How to Negotiate with a Credit Card Company


Attractive woman holding a credit card in her hand and talking on the phone | Financial Freedom Advocates

How to Negotiate with a Credit Card Company

Falling into credit card debt is never a pleasant situation. Today, more and more Americans are racking up large credit card balances as they resort to credit in order to pay bills and purchase necessities. In the past, credit cards tended to be used on emergency items, or in some cases for luxuries because doing so was more convenient than having cash. Now, credit cards are used on a daily basis for small, everyday items; in many cases, Americans fall into credit card debt as a temporary solution because of a job loss or dip in income.

If you find yourself in over your head regarding a credit card debt, it’s important for you to understand that you have the option of negotiating with your credit card provider. Credit card companies may want you to think that you’re simply stuck with the full balance and need to scrape away indefinitely, but this isn’t the case.

In this post, we will discuss how you can negotiate with your credit card company to potentially settle your debt. This can be a highly useful strategy depending on your situation.

The Credit Card Company Wants Something vs. Nothing

Before we dive into the specifics of negotiation strategy, we should first point out that credit card companies are aware of how oppressive the burden of debt can be. These companies know that digging out of a large financial hole is not an easy matter. For this reason, these companies know that if they remain overly rigid and inflexible they can risk receiving nothing, or very little.

Credit card debt is unsecured, and so if the debtor declares bankruptcy then the credit card providers are often out of luck. Credit card companies operate on high risk, high reward model: they charge high interest and heavy fees, but then they are often left without recourse if someone cannot pay off a large balance.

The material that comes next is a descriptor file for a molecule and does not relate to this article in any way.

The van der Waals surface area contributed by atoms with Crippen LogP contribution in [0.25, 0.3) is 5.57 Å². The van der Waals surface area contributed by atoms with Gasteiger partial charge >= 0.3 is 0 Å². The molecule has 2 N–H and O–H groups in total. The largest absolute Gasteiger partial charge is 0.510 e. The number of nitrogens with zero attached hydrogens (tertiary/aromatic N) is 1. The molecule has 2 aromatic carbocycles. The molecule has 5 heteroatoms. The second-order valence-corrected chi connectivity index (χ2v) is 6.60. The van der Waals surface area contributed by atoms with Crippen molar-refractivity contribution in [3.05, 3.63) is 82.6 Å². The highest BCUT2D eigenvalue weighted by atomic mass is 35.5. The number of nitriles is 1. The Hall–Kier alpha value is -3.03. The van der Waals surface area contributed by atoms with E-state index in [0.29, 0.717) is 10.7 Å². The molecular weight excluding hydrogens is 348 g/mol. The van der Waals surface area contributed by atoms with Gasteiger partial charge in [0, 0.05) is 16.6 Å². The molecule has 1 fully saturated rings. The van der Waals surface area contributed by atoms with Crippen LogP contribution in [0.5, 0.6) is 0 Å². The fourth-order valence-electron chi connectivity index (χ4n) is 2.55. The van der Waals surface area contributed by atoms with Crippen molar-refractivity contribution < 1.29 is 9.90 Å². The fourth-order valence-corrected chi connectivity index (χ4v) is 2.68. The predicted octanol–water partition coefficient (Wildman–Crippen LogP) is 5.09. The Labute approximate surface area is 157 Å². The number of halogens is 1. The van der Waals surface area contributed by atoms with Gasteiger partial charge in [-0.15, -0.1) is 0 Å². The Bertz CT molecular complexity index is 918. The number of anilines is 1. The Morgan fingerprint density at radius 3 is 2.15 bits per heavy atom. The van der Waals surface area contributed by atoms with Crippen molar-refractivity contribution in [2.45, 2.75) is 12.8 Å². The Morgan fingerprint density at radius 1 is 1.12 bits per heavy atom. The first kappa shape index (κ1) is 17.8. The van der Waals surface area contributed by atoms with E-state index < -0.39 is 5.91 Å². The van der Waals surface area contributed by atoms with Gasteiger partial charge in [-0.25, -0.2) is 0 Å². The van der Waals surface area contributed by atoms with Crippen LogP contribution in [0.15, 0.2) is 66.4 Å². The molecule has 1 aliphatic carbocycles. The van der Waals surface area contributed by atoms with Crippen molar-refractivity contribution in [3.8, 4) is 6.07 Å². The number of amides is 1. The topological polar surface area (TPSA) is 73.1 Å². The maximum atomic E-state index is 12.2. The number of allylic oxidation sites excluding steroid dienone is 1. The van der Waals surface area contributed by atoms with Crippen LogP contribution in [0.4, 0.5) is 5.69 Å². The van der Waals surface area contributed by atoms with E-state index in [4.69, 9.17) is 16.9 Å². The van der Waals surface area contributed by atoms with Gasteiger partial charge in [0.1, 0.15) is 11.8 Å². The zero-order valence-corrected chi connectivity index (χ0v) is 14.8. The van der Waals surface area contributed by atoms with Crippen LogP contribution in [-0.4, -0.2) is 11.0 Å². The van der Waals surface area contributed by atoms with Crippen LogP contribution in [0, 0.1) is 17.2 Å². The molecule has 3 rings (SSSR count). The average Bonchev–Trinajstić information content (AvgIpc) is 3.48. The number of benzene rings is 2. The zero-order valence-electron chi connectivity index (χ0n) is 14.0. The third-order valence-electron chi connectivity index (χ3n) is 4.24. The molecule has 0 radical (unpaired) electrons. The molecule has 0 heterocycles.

Lump Sum Settlement

Depending on your circumstances, you can try to negotiate a lump sum settlement with your credit card company. This will involve making a one-time payment that is below the face value of your total credit card debt. This strategy has a high success rate, because companies prefer to receive a single large payment on the balance, even if it’s not the full amount owed.

Payment Plan Settlement

Alternatively, credit card companies may also be willing to develop a payment plan settlement agreement to take care of the debt. This may be a desirable arrangement if you are still employed, and receive a steady income, but prefer to pay over a certain timeline. The payment plan settlement can not only spread out your repayment, it can also lower your total debt. In other words, you can negotiate a lower total amount owed to the company, and also spread the payments on the newly agreed amount across a certain timeframe. This tends to be a highly attractive option, although many debtors prefer to make a single lump payment instead. Plus, credit card companies will tend to negotiate tougher with payment plans than lump sum payments.

Commit Everything to Writing

A key piece of advice is to make certain that all agreements are committed to writing. This cannot be impressed firmly enough. If you reach a settlement agreement with your company, be sure to finalize that agreement in a written document which is then signed by both you and the company. If you don’t get something in writing, you run the risk of having the agreement collapse under judicial scrutiny.

Hire an Attorney as Necessary

Remember, you have quite a bit of leverage when it comes to negotiating with your company. This is because the company ultimately wants to receive something rather than nothing. Another thing you need to keep in mind is that having an attorney in this situation can be extremely valuable. The fact is that credit card companies tend to be a lot more malleable when you have an attorney working on your behalf. If you’d like more information or need immediate assistance with a case, give Financial Freedom Advocates a call today at 786-668-6688.


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